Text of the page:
I know we've only gone as far as the end of July here, but I'm looking over August and months afterwards, and I just don't see anything that stands out.  There are a few titles that show some promise, and a couple of requisite sequels, but nothing that really screams "Don't forget me!!!"  I even feel that it is too early to mention "Paranormal Activity 3," since other than the title and the release date - October 21st. - not much is known about it, and I am a HUGE fan of this particular franchise.  Thusly, I'm going to stop here with this post, and promise that as the summer nears the halfway point I shall, if I haven't by then, finish the year with Part The Third of this gripping saga.

For now, keep that popcorn warm for me!

Movies 2011, Part One - Bumper Crop Or Empty Fields?

Getting up this early in the morning when you have no good reason to do so should be outlawed.  Somebody get on that, would you?  Today I thought I'd take a look at the titles being released in the upcoming year.  I'm going to stick to movies that have studio release dates already planned, though be aware that some release dates may change.  As of this writing, however, all dates are accurate, and all are North American dates, what with me blogging from Canada and all.

Also, so that people aren't reading this all day long, I'm going to try and keep it to the bigger titles and ones I personally am more likely to view, whether in theatres or on disc/TMN (The Movie Network, Canada's Eastern equivalent of Superchannel, and our counterpart to all the channels HBO and others provide in the States).  Yeah, that biases things quite a bit, but it is my blog, and therefore my opinion.  Those wishing to argue the merits of my choices can do so below in the comment box, and I welcome the discussion.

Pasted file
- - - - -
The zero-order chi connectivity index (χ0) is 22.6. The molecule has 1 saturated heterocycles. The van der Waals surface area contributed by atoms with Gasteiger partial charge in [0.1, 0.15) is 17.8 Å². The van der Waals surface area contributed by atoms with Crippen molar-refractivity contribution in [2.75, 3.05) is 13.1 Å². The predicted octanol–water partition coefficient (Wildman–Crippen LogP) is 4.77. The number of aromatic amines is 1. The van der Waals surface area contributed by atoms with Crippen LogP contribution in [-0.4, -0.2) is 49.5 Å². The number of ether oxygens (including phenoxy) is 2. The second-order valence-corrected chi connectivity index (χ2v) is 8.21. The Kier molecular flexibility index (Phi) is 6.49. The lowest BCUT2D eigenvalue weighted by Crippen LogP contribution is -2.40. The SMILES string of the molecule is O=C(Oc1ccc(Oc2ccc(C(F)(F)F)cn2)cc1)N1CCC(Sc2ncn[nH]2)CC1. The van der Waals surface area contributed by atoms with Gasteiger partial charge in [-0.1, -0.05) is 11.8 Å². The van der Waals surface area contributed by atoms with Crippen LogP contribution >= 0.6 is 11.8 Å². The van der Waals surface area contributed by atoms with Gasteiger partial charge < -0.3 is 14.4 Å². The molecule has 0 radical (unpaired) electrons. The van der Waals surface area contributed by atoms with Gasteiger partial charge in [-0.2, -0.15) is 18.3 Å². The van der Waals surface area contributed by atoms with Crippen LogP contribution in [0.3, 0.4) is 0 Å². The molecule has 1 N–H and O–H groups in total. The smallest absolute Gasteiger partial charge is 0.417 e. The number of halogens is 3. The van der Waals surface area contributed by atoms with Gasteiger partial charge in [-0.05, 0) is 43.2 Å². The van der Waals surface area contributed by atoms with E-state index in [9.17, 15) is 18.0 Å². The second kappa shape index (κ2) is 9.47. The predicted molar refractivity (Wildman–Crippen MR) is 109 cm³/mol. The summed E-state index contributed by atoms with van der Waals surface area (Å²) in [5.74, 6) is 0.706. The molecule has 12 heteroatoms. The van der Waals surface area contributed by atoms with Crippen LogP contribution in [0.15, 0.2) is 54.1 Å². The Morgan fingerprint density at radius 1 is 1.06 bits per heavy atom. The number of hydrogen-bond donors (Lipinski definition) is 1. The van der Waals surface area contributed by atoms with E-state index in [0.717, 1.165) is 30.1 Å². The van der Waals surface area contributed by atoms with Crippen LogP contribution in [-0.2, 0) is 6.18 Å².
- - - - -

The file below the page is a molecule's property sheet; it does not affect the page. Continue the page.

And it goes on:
Finally, the list is freaking huge, even pared down to what I personally want to see, and as a result I am breaking this down into multiple posts.  The first one covers to April, with more on the way.  Now, with no more further ado, my choices for 2011 and why:

"The Green Hornet" - Released January 14th, I'm looking forward to see how this one turns out.  Obviously the choice of Seth Rogan for the lead is going to be a hit-miss proposition, but from what I have heard, simply dismissing it due to his portraying the lead role would be a disservice to what is apparently a hilarious action adventure.  Needless to say, with my car still unavailable to me, this will end up being a disc/TMN viewing, and my personal review will have to await that date.

"No Strings Attached" - Release date January 21st.  Ashton Kutcher and Natalie Portman doing the casual sex with no relationship thing, which from personal experience either gets old fast, or becomes too involved for one of the individuals and therefore falls apart.  Kind of hoping it resembles another movie of the same sort from last year, "Love And Other Drugs," which I also have yet to see.  Good premise, good cast, not worth a large screen for the type of movie it is, awaiting TMN/disc release.

"Unknown" - Release date February 18th.  Liam Neeson did a wonderful job in "Taken," and this is looking to be on the same level as that title.  After being in a coma, he wakes to discover that someone has taken over his life, and not even his wife believes he is who he says he is.  Intriguing plot, good cast, looking forward to this one.  If the car is up and running by this point in time (I can't start looking for insurance solidly until February starts) I could be seeing this in theatres.

"Vanishing On 7th Street" - Release date February 18th, though only a limited release is scheduled at the moment, meaning if you are in a big city you might get lucky.  Not sure about the premise: Massive blackout causes population of city to vanish, except a chosen few.  Was more intrigued when the trailers suggested it was the population of the world that went missing, but by localizing it, it becomes more of a schlock horror flick in my eyes.  We'll know more as release date approaches, but I'm already assuming a TMN/disc release even if Toronto is one of the 'lucky' cities.

"Battle: Los Angeles" - Release date March 11th.  Destruction of a city by invading alien forces...aren't they ever going to make "Independence Day II?"  Popcorn flick, for obvious reasons, but I'm all for destruction, violence and mayhem, so bring it on.  Probable theatre viewing, since big explosions deserve a big screen.